Tools for Automated DNA Sequence Assembly

C. Burks1, M.L. Engle1, R.J. Parsons2,J.E. Stewart3

1 Theoretical Biology and Biophysics Group, Los Alamos National Laboratory
2 Department of Computer Science, University of Central Florida
3 Computer Science Department, University of New Mexico

We are focusing on the assembly of DNA sequence fragments in the context of genomic sequencing:

Stochastic Assembly Optimization Methods. Traditional tools for the assembly of sequence data in the context of random (shotgun) sequencing have relied primarily on greedy algorithms, and more recently approximations of exact algorithms. We are exploring alternative approaches based on stochastic search strategies, including relaxation [3], simulated annealing [1,3], and genetic algorithms [2,4]. Our focus has been, first, on developing a model for assembly optimization under these strategies and, second, on implementing them and comparing the effects of different search structures and schedules.

Artificial Data Sets. As we began developing algorithms and testing them, it became clear to us that the systematic and independent variation of input data parameters - extremely useful in the early stages of evaluating and correcting software implementations - was very difficult with the experimental data sets that are available. Thus, we developed software, GenFrag, that allows one to fragment known "parent" sequences, specifying coverage, mean fragment length, distribution of errors, and repeat complexity [5,6].

Characterization of Data Parameters in Assembly Optimization. One aspect of DNA sequencing technology currently being focussed on is increasing the length of individual sequence reads. We have chosen an empirical approach to characterize the effects of this methodological improvement: start with known DNA sequences in databases; use GenFrag to generate artificial fragment sets drawn from the parent; and accumulate statistics on the false positive rates in scoring pairwise overlaps among the fragments as read length and other parameters (e.g., repeat complexity) are varied.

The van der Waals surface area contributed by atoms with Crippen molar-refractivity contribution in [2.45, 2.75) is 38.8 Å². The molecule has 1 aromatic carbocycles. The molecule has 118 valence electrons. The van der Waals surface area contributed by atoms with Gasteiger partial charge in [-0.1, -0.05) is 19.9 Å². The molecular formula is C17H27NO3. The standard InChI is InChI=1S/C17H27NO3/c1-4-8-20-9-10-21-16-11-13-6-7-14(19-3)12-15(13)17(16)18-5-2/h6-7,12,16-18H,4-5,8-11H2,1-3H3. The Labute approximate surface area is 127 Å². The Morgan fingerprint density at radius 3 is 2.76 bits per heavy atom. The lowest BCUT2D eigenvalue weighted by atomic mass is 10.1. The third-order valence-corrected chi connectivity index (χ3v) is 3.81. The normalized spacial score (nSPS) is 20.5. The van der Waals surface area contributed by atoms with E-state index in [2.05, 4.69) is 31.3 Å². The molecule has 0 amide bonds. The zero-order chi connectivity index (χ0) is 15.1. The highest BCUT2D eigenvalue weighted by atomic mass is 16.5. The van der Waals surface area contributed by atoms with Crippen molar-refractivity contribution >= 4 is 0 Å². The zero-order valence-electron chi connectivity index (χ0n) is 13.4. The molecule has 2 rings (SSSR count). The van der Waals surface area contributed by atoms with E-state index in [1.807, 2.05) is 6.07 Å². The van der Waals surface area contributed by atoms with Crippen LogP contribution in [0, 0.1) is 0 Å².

Integration of Ancillary Assertions. DNA assembly relies primarily on the input fragment sequences, but often also relies on several streams of related but distinct kinds of data for completeness and accuracy of the final construction. These secondary data sets, which we term ancillary information, (i) usually contain errors (as do the primary data. sets, therefore creating the possibility of conflict between data sets), (ii) often arise from different experimental protocols and correspond to different scales of measurement, and (iii) occasionally include non- quantitative statements about the data. We are developing an approach for integration of ancillary assertions in the optimization of genome assembly, based on simultaneous balancing among the primary and secondary data sets [7], and have begun implementing software for testing this approach on several different sequencing strategies.

[1] Churchill, et al. (1993) Los Alamos National Laboratory, Technical Report LA-UR-93-2287.

[2] Parsons, et al. (1993) In "Proceedings: !st Int. Conf. on Intelligent Systems for Molecular Biology", Hunter, et al., Eds., AAAI Press, Menlo Park, CA, 310-318.

[3] Burks, et al. (1994) In "Automated DNA Sequencing and Analysis", Adams et al., Eds., Academic Press, publication.

[4] Parsons et al., (1994) Machine Learning (accepted)

[5] Engle and Burks (1993) Genomics, 16, 286-288.

[6] Engle and Burks (1994) CABIOS, in press.

[7] Burks, et al. (1994) In "Proceedings: Second International Conference on Intelligent Systems for Molecular Biology", Searls, et al., Eds., AAAI Press, Menlo Park, CA, in press.

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Document last modified on March 28, 2000.